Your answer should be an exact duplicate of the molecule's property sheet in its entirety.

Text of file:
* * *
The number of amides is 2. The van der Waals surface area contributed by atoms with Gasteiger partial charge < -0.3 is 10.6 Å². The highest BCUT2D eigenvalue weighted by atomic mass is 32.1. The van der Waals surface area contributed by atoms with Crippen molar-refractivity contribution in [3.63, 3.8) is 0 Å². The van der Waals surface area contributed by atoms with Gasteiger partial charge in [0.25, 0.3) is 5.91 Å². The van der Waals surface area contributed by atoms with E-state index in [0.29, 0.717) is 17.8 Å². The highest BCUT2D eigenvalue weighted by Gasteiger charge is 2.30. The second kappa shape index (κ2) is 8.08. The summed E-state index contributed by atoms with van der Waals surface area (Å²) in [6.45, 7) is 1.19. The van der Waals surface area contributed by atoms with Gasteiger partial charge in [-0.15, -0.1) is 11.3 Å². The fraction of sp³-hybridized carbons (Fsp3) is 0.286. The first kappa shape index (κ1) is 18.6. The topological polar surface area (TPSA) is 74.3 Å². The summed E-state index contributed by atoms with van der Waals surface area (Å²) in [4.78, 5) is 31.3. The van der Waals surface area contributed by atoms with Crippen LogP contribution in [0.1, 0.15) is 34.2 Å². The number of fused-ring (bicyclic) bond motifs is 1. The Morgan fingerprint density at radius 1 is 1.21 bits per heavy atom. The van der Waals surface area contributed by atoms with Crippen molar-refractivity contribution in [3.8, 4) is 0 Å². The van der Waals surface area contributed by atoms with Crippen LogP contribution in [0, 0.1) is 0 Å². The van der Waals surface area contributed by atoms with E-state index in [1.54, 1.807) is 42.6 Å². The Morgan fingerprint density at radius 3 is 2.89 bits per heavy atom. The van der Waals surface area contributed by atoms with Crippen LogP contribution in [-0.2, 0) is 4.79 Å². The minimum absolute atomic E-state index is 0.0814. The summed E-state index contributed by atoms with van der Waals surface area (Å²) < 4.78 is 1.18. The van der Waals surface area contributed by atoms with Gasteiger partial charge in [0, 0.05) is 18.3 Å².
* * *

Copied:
The number of amides is 2. The van der Waals surface area contributed by atoms with Gasteiger partial charge < -0.3 is 10.6 Å². The highest BCUT2D eigenvalue weighted by atomic mass is 32.1. The van der Waals surface area contributed by atoms with Crippen molar-refractivity contribution in [3.63, 3.8) is 0 Å². The van der Waals surface area contributed by atoms with Gasteiger partial charge in [0.25, 0.3) is 5.91 Å². The van der Waals surface area contributed by atoms with E-state index in [0.29, 0.717) is 17.8 Å². The highest BCUT2D eigenvalue weighted by Gasteiger charge is 2.30. The second kappa shape index (κ2) is 8.08. The summed E-state index contributed by atoms with van der Waals surface area (Å²) in [6.45, 7) is 1.19. The van der Waals surface area contributed by atoms with Gasteiger partial charge in [-0.15, -0.1) is 11.3 Å². The fraction of sp³-hybridized carbons (Fsp3) is 0.286. The first kappa shape index (κ1) is 18.6. The topological polar surface area (TPSA) is 74.3 Å². The summed E-state index contributed by atoms with van der Waals surface area (Å²) in [4.78, 5) is 31.3. The van der Waals surface area contributed by atoms with Crippen LogP contribution in [0.1, 0.15) is 34.2 Å². The number of fused-ring (bicyclic) bond motifs is 1. The Morgan fingerprint density at radius 1 is 1.21 bits per heavy atom. The van der Waals surface area contributed by atoms with Crippen molar-refractivity contribution in [3.8, 4) is 0 Å². The van der Waals surface area contributed by atoms with Crippen LogP contribution in [0, 0.1) is 0 Å². The van der Waals surface area contributed by atoms with E-state index in [1.54, 1.807) is 42.6 Å². The Morgan fingerprint density at radius 3 is 2.89 bits per heavy atom. The van der Waals surface area contributed by atoms with Crippen LogP contribution in [-0.2, 0) is 4.79 Å². The minimum absolute atomic E-state index is 0.0814. The summed E-state index contributed by atoms with van der Waals surface area (Å²) < 4.78 is 1.18. The van der Waals surface area contributed by atoms with Gasteiger partial charge in [0, 0.05) is 18.3 Å².